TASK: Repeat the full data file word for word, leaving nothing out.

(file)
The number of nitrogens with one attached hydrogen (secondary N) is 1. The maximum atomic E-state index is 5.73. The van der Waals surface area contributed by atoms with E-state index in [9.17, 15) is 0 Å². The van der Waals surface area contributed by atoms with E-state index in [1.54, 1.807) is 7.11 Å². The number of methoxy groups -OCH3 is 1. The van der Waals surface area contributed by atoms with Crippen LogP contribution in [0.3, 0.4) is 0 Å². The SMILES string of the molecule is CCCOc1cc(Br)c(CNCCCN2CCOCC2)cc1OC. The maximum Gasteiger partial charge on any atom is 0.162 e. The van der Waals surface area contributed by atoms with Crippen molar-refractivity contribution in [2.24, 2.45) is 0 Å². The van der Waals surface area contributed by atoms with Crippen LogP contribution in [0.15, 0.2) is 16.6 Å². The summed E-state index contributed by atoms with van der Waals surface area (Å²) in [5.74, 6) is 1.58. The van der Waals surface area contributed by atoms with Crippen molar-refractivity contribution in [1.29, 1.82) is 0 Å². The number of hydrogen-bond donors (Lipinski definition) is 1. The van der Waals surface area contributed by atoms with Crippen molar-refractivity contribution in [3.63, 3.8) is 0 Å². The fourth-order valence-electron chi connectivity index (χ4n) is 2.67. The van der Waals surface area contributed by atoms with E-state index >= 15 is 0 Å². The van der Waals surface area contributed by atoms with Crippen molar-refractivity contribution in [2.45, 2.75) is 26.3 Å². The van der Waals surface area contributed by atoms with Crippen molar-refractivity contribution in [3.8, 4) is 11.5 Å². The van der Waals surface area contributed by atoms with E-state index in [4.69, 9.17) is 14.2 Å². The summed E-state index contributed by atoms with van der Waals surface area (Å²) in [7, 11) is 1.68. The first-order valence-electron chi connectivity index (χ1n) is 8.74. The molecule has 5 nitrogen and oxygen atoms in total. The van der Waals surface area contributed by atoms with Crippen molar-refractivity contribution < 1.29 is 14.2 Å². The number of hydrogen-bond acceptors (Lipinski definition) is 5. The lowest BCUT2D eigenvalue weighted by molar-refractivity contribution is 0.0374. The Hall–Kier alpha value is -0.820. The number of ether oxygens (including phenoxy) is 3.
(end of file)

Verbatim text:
The number of nitrogens with one attached hydrogen (secondary N) is 1. The maximum atomic E-state index is 5.73. The van der Waals surface area contributed by atoms with E-state index in [9.17, 15) is 0 Å². The van der Waals surface area contributed by atoms with E-state index in [1.54, 1.807) is 7.11 Å². The number of methoxy groups -OCH3 is 1. The van der Waals surface area contributed by atoms with Crippen LogP contribution in [0.3, 0.4) is 0 Å². The SMILES string of the molecule is CCCOc1cc(Br)c(CNCCCN2CCOCC2)cc1OC. The maximum Gasteiger partial charge on any atom is 0.162 e. The van der Waals surface area contributed by atoms with Crippen molar-refractivity contribution in [2.24, 2.45) is 0 Å². The van der Waals surface area contributed by atoms with Crippen LogP contribution in [0.15, 0.2) is 16.6 Å². The summed E-state index contributed by atoms with van der Waals surface area (Å²) in [5.74, 6) is 1.58. The van der Waals surface area contributed by atoms with Crippen molar-refractivity contribution in [1.29, 1.82) is 0 Å². The number of hydrogen-bond donors (Lipinski definition) is 1. The van der Waals surface area contributed by atoms with Crippen molar-refractivity contribution in [3.63, 3.8) is 0 Å². The fourth-order valence-electron chi connectivity index (χ4n) is 2.67. The van der Waals surface area contributed by atoms with E-state index >= 15 is 0 Å². The van der Waals surface area contributed by atoms with Crippen molar-refractivity contribution in [2.45, 2.75) is 26.3 Å². The van der Waals surface area contributed by atoms with Crippen molar-refractivity contribution in [3.8, 4) is 11.5 Å². The van der Waals surface area contributed by atoms with E-state index in [4.69, 9.17) is 14.2 Å². The summed E-state index contributed by atoms with van der Waals surface area (Å²) in [7, 11) is 1.68. The first-order valence-electron chi connectivity index (χ1n) is 8.74. The molecule has 5 nitrogen and oxygen atoms in total. The van der Waals surface area contributed by atoms with Crippen molar-refractivity contribution < 1.29 is 14.2 Å². The number of hydrogen-bond acceptors (Lipinski definition) is 5. The lowest BCUT2D eigenvalue weighted by molar-refractivity contribution is 0.0374. The Hall–Kier alpha value is -0.820. The number of ether oxygens (including phenoxy) is 3.